KCTS/Seattle's 'Don't Buy It' Web Site Coming to PBS Kids Online
Site Aims to Teach Youth How to Make Smart Consumer Choices
ALEXANDRIA, VA (April 15, 2002) -- In an age when kids are bombarded with literally thousands of advertising messages each day, KCTS/Seattle Public Television and PBS KIDS® Online are stepping in to help them think critically about media by launching the Don't Buy It Web site at www.pbskids.org/dontbuyit. The Don't Buy It site, produced by KCTS/Seattle and POP! Multimedia, challenges kids to question advertising, evaluate media and become smart consumers. Using humor, games and clever advertising parodies, Don't Buy It "sells" media literacy to youth ages 9-12.
Don't Buy It fills a critical need, particularly on the Web, where most media literacy sites are geared toward parents and teachers. Don't Buy It offers parents' and teachers' guides for grades 3-6, but the site is for kids -- a population spending more of its time online than ever.
The Don't Buy It site helps kids learn about the modern media marketplace by showing them how to use the very same advertising tactics used by Madison Avenue. Using site features, kids will be able to put ads in sneaky places, design cereal boxes, craft their own ad captions and more. Stories and quizzes reveal startling truths about the marketing of junk food and the pervasive commercial forces behind the selling of pop music and television. Banner parody ads demonstrate how misleading Web advertising and marketing tactics may be.
"Children have more influence on family spending, and are spending more themselves, than previous generations, and marketers are increasing efforts to capture their attention," said Tim Olson, Interactive Director at KCTS. "Don't Buy It encourages kids to evaluate the motivations, techniques and underlying assumptions of these messages."
An estimated 7.6 million young people ages 9-12 use the Internet, according to a 2000 survey of online households by Grunwald Associates. That's three times as many kids as were online in 1997. In the same survey, 45 percent of parents reported that their child's home Internet use had risen in the past year, and educational activities were cited as the reason for the increase.
Don't Buy It is funded by the Corporation for Public Broadcasting, as part of a $1.7 million effort to create educational Internet projects targeted at youth ages 9-12.
Cheryl Williams, CPB Vice President for Education, said public broadcasting is uniquely positioned to provide Web content that educates children, rather than markets products to them. "Parents and educators can trust these sites to be safe havens where children can learn, share ideas and have fun," she said.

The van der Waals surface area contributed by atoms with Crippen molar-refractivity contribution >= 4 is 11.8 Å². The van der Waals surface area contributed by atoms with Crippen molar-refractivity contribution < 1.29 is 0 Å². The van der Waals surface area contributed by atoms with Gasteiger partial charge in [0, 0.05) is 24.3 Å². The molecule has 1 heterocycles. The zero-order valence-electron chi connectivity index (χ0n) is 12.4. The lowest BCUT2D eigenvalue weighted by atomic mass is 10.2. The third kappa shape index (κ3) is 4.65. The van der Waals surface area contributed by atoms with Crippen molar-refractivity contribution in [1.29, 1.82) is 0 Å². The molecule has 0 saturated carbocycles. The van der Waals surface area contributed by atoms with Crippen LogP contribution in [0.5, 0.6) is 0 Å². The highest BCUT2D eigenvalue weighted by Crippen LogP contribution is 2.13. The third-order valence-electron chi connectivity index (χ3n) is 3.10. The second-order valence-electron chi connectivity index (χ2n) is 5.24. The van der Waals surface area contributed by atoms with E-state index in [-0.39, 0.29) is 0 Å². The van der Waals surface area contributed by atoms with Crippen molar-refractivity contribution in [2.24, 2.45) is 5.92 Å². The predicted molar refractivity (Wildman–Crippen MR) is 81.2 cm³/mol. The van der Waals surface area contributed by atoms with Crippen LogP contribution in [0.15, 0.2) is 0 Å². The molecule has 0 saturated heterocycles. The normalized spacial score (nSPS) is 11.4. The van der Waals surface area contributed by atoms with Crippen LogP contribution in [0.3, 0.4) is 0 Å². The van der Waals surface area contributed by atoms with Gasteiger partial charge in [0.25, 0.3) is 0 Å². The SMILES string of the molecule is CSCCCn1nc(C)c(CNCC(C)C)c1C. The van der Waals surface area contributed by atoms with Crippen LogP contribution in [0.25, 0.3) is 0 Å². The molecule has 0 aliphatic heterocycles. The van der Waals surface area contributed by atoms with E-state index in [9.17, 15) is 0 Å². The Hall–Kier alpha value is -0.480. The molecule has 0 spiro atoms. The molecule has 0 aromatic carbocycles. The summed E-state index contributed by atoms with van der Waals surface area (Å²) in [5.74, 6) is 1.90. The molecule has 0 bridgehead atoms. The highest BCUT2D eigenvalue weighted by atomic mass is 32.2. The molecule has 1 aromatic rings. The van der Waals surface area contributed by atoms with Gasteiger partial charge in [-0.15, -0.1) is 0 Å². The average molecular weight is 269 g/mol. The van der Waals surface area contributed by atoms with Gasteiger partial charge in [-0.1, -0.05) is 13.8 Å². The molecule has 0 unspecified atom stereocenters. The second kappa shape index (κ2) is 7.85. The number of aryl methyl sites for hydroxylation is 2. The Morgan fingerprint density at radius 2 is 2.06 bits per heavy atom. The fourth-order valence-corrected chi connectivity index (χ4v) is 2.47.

The Don't Buy It site is being produced by KCTS/Seattle with POP! Multimedia, one of Seattle's leading interactive agencies, which produces extensive content for kids, including work for Nintendo and Microsoft.
KCTS/Seattle Public Television is the largest public television station in the Pacific Northwest, and the fourth most-watched public television station in the United States. For more than 45 years, the station has been committed to offering the best in educational and community service for children and adults. KCTS is a leading producer and presenter of quality national programming; its credits include the Emmy Award-winning series Bill Nye the Science Guy; Life Beyond Earth, featuring acclaimed science writer Timothy Ferris; and Seattle Symphony: Home at Last, with soprano Jessye Norman. More information about KCTS is available at www.kcts.org.
PBS, headquartered in Alexandria, Virginia, is a private, nonprofit media enterprise owned and operated by the nation's 349 public television stations. Serving nearly 90 million people each week, PBS enriches the lives of all Americans through quality programs and education services on noncommercial television, the Internet and other media. More information about PBS is available at PBS.org
CPB, a private, nonprofit corporation created by Congress in 1967, develops public radio, television and online services for the American people. The Corporation is the industry's largest single source of funds for national public television and radio program development and production. CPB, a grantmaking organization, funds more than 1,000 public radio and television stations. More information about the "Where Fun and Learning Click" initiative is available at www.cpb.org/ed/5sites.
About POP! Multimedia
Founded in 1995, POP! Multimedia is one of Seattle's leading interactive agencies. POP! develops online marketing and advertising solutions that help clients create lasting connections to customers. Services offered by POP! include Web Site development, e-commerce solutions, streaming media design, online advertising, e-mail marketing, and web application development. Current clients include Nintendo, Microsoft, Warner Home Video and Tully's Coffee. More information about POP! Multimedia is available at www.popmultimedia.com.
# # #
Kevin Dando, PBS
Pat Mallinson, KCTS Seattle